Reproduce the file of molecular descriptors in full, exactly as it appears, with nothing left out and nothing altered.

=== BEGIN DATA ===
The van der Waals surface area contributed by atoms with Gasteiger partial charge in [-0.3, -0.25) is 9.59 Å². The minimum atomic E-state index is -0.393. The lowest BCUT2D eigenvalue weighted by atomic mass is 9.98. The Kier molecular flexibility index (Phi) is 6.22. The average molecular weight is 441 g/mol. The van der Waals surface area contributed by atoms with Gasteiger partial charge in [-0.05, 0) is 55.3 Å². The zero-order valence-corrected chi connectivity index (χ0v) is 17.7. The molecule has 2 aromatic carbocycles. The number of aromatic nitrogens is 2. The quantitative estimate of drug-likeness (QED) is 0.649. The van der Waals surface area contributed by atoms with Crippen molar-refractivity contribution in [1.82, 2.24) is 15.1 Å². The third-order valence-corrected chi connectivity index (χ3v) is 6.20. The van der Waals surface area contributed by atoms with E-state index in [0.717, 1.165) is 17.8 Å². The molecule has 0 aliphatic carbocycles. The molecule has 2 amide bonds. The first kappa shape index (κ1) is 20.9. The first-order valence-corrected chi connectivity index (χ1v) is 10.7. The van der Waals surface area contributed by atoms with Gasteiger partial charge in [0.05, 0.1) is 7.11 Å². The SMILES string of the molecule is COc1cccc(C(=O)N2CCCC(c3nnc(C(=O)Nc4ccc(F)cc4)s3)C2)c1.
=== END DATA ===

The van der Waals surface area contributed by atoms with Gasteiger partial charge in [-0.3, -0.25) is 9.59 Å². The minimum atomic E-state index is -0.393. The lowest BCUT2D eigenvalue weighted by atomic mass is 9.98. The Kier molecular flexibility index (Phi) is 6.22. The average molecular weight is 441 g/mol. The van der Waals surface area contributed by atoms with Gasteiger partial charge in [-0.05, 0) is 55.3 Å². The zero-order valence-corrected chi connectivity index (χ0v) is 17.7. The molecule has 2 aromatic carbocycles. The number of aromatic nitrogens is 2. The quantitative estimate of drug-likeness (QED) is 0.649. The van der Waals surface area contributed by atoms with Crippen molar-refractivity contribution in [1.82, 2.24) is 15.1 Å². The third-order valence-corrected chi connectivity index (χ3v) is 6.20. The van der Waals surface area contributed by atoms with E-state index in [0.717, 1.165) is 17.8 Å². The molecule has 0 aliphatic carbocycles. The molecule has 2 amide bonds. The first kappa shape index (κ1) is 20.9. The first-order valence-corrected chi connectivity index (χ1v) is 10.7. The van der Waals surface area contributed by atoms with Gasteiger partial charge in [0.05, 0.1) is 7.11 Å². The SMILES string of the molecule is COc1cccc(C(=O)N2CCCC(c3nnc(C(=O)Nc4ccc(F)cc4)s3)C2)c1.